By now, you've probably experienced a steady stream of emails landing in your inbox, all pertaining to the privacy policies of online services that you use. You read them all before giving your consent, right?
Well, maybe you tried, until you realized that many of them are extremely long.
The catalyst for these policy updates is a thing called the EU General Data Protection Regulation, or GDPR for short, and it goes into effect tomorrow, 25 May 2018.
The new regulation states that if a company wants to collect user information and store it, then the individual must give active consent for doing so.
The stated intent of GDPR is that everyone has a right to privacy – including online. These days, however, so much information is collected about us that it's nearly impossible for us to actively control what we do and don't want to allow. But with time, companies may actually decide against storing unnecessary data instead of making their privacy policies longer.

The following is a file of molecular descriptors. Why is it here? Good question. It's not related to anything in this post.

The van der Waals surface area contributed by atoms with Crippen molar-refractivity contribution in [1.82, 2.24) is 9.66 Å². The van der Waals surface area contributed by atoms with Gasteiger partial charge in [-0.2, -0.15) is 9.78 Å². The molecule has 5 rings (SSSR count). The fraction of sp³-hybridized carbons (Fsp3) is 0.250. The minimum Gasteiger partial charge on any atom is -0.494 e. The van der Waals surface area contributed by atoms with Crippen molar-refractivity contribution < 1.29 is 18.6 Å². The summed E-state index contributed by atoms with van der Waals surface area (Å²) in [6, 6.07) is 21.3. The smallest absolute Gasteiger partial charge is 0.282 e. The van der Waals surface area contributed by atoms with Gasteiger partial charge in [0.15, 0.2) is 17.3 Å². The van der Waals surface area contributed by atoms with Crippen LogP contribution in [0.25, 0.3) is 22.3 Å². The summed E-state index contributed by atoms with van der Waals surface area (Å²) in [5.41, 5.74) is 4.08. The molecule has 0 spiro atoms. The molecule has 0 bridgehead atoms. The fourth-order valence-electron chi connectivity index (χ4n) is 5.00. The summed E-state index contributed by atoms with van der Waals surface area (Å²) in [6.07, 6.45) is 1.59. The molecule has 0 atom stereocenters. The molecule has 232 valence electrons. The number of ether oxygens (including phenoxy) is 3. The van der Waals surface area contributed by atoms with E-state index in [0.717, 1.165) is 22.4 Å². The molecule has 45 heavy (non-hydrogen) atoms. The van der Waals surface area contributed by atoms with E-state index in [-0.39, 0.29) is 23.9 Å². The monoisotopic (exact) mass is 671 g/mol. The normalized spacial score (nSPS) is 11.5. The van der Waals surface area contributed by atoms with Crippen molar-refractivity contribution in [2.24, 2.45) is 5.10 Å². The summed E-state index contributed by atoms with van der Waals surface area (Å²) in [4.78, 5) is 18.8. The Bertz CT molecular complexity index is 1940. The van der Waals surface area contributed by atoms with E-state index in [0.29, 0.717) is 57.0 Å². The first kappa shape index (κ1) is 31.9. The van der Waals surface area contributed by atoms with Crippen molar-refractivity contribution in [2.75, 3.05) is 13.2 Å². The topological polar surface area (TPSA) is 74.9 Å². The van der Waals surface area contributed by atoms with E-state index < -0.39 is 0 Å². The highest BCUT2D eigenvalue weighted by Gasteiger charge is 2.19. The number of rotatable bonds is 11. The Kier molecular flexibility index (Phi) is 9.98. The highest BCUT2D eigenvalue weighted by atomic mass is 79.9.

Why is storing personal data such a sensitive matter?
Here are a few examples that answer the question:
- Almost half UK businesses suffered cyberattack or security breach last year, figures show (The Independent)
- Twitter urges all users to change passwords after glitch (Reuters)
- List of data breaches (Wikipedia)
- Data of almost 200 million voters leaked online by GOP analytics firm (CNN)
- NSA staff used spy tools on spouses, ex-lovers: watchdog (Reuters)
Do you trust every existing and future holder of information about you? Forever?
To keep data 100% safe, forever, is simply not realistic, so not saving the data in the first place is the only option.
Want to better protect your privacy? Begin with our simple steps to change your online habits.
We do not store activity logs of any kind. In fact, we strongly believe in having a minimal data retention policy because we want you to remain anonymous.
We also believe in exhibiting transparency about the data we do handle, so we have updated our website to bring even more clarity to this topic.